How can the religious community live in peace and harmony with the LGBT community? New York Times columnist Frank Bruni has the solution. Just rewrite the Bible.

In his April 3rd column, “Bigotry, the Bible and the Lessons of Indiana,” Bruni, himself gay, recognizes that Christian beliefs are not necessarily grounded in hatred. The problem, he claims, is that, “beliefs ossified over centuries aren’t easily shaken.”

 The New York Times Wants Us to Rewrite the Bible

Bruni, for his part, wants to shake us free from our fossilized faith.

According to Bruni, who evidences little or no understanding of how believers view the Scriptures (namely, as God’s inspired Word), if we hold to the view that homosexual practice is sinful, this is our “decision” and “choice.”

So, ironically, whereas homosexuality was once considered a choice, now what we believe about homosexuality is a choice.

After all, he argues, the belief that homosexual practice is sinful “prioritizes scattered passages of ancient texts over all that has been learned since—as if time had stood still, as if the advances of science and knowledge meant nothing.”

So, Bruni thinks he can simply dismiss the Scriptures as “ancient texts,” explaining that “all writings reflect the biases and blind spots of their authors, cultures and eras.”

But for devout Jews and Christians, the Scriptures are not just any writings, full of biases and blind spots.

If that was the case, there would be no basis for our faith whatsoever and no absolute moral foundations of any kind.

Forget about homosexuality. We would have no reason to hold to any of the fundamentals of our faith if Bruni’s description was accurate.

Not only so, but Bruni wrongly claims that for those of us who hold to the authority of the Bible, “the advances of science and knowledge” mean “nothing.”

To the contrary, all the scientific advances in the world cannot determine what is or is not moral, and there’s nothing we know today that changes our view that God did not design men to be with men and women to be with women. The new interpretations of Scripture that the “progressive” Christians are touting (and which Bruni applauds) are not based on new textual or archeological or linguistic discoveries. They are based primarily on emotional arguments, since there is nothing in the Bible that supports homosexual practice.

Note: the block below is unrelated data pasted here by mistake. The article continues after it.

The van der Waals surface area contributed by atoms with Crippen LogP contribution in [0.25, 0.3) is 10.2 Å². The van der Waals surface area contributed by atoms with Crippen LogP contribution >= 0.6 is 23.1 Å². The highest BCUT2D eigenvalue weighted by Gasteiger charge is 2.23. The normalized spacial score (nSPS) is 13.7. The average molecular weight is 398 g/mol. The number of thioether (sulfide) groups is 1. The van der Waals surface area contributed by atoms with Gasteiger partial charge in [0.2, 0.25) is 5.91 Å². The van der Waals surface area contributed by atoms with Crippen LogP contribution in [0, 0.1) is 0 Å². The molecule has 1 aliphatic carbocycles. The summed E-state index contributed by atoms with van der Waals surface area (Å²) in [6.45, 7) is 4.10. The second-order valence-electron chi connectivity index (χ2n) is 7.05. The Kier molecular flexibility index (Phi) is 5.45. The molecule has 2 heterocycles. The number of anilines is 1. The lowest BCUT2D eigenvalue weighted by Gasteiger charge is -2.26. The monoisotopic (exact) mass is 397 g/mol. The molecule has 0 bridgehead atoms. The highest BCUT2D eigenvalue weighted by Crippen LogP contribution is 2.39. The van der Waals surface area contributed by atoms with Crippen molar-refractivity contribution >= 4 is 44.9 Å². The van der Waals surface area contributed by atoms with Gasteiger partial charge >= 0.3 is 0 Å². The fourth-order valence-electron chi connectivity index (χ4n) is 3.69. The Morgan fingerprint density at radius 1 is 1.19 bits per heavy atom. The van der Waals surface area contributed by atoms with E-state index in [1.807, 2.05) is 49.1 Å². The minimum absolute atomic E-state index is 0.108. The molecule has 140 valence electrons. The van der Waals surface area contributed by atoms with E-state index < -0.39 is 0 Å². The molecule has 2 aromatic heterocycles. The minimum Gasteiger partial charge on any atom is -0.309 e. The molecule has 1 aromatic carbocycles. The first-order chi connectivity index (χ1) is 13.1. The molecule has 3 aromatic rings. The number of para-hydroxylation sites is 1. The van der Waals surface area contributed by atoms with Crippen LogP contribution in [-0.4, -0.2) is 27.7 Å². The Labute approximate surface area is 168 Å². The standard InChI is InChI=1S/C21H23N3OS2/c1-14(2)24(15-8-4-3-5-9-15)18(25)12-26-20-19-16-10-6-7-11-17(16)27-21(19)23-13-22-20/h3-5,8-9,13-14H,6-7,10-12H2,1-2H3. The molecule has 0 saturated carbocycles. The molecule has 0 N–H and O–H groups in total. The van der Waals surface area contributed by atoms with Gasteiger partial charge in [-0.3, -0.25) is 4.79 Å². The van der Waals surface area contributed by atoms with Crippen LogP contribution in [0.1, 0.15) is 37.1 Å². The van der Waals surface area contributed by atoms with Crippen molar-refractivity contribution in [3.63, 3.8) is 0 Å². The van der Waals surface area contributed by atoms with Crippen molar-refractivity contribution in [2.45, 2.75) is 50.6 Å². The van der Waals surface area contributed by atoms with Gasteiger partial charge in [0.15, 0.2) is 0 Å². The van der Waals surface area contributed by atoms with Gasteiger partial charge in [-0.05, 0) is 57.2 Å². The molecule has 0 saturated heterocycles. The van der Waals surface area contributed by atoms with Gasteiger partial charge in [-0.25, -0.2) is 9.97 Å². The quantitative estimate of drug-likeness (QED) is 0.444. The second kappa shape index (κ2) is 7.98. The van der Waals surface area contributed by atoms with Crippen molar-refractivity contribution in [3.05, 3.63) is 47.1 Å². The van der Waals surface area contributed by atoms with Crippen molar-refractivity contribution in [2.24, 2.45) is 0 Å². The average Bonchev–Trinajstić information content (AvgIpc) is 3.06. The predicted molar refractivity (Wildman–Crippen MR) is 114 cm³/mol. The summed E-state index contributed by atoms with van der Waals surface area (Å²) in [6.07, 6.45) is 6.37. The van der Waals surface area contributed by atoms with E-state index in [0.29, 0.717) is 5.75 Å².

Bruni also repeats the common misconception that there are just a handful of “scattered” texts that deal with homosexual practice.

To the contrary, every law dealing with marriage and family, every positive example and precept, every illustration in the Bible about sexuality morality is based on heterosexual relationships (see, for example, Gen. 2:24; Ex. 20:12; Matt. 19:4-6; Eph. 5:22-33).

That’s why there was not a need to condemn homosexual practice on every page. Everything in Scripture was against it. (To be perfectly clear, the Bible plainly teaches that God loves every human being, that all of us are fallen and in need of redemption, and that Jesus died for heterosexual and homosexual alike. The issue here is the meaning of marriage and the standard of sexual morality.)

Bruni cannot countenance this for a moment. Instead, he claims that our biblically-based faith “elevates unthinking obeisance above intelligent observance,” which is why “our debate about religious freedom should include a conversation about freeing religions and religious people from prejudices that they needn’t cling to and can indeed jettison, much as they’ve jettisoned other aspects of their faith’s history, rightly bowing to the enlightenments of modernity.”

So, those of us who hold to biblical morality are “unthinking” and “prejudiced” people who need to be “freed” from our antiquated beliefs.

It’s high time, Bruni opines, for us to catch up with the 21st century. How utterly primitive of us to believe that there’s anything wrong with homosexual relationships or acts!

New York Times

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